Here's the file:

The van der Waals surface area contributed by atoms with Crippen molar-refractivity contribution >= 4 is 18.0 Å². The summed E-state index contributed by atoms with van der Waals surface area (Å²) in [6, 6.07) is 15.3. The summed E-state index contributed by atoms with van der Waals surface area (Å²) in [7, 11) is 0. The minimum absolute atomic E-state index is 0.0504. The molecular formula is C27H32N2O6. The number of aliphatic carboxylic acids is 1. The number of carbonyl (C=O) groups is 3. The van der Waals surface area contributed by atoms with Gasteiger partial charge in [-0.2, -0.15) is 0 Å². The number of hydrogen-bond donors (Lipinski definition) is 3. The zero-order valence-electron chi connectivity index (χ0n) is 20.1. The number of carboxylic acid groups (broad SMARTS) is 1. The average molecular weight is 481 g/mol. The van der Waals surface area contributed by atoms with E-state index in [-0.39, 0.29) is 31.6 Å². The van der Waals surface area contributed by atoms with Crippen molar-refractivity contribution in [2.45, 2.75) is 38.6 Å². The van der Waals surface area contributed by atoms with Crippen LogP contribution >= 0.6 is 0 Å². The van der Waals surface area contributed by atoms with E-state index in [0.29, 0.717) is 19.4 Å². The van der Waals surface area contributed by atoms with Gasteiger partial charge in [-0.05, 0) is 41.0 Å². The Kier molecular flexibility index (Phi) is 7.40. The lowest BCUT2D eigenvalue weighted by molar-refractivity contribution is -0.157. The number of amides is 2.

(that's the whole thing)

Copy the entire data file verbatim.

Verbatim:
The van der Waals surface area contributed by atoms with Crippen molar-refractivity contribution >= 4 is 18.0 Å². The summed E-state index contributed by atoms with van der Waals surface area (Å²) in [6, 6.07) is 15.3. The summed E-state index contributed by atoms with van der Waals surface area (Å²) in [7, 11) is 0. The minimum absolute atomic E-state index is 0.0504. The molecular formula is C27H32N2O6. The number of aliphatic carboxylic acids is 1. The number of carbonyl (C=O) groups is 3. The van der Waals surface area contributed by atoms with Gasteiger partial charge in [-0.2, -0.15) is 0 Å². The number of hydrogen-bond donors (Lipinski definition) is 3. The zero-order valence-electron chi connectivity index (χ0n) is 20.1. The number of carboxylic acid groups (broad SMARTS) is 1. The average molecular weight is 481 g/mol. The van der Waals surface area contributed by atoms with E-state index in [-0.39, 0.29) is 31.6 Å². The van der Waals surface area contributed by atoms with Crippen molar-refractivity contribution in [2.45, 2.75) is 38.6 Å². The van der Waals surface area contributed by atoms with Crippen LogP contribution >= 0.6 is 0 Å². The van der Waals surface area contributed by atoms with E-state index in [0.29, 0.717) is 19.4 Å². The van der Waals surface area contributed by atoms with Gasteiger partial charge in [-0.05, 0) is 41.0 Å². The Kier molecular flexibility index (Phi) is 7.40. The lowest BCUT2D eigenvalue weighted by molar-refractivity contribution is -0.157. The number of amides is 2.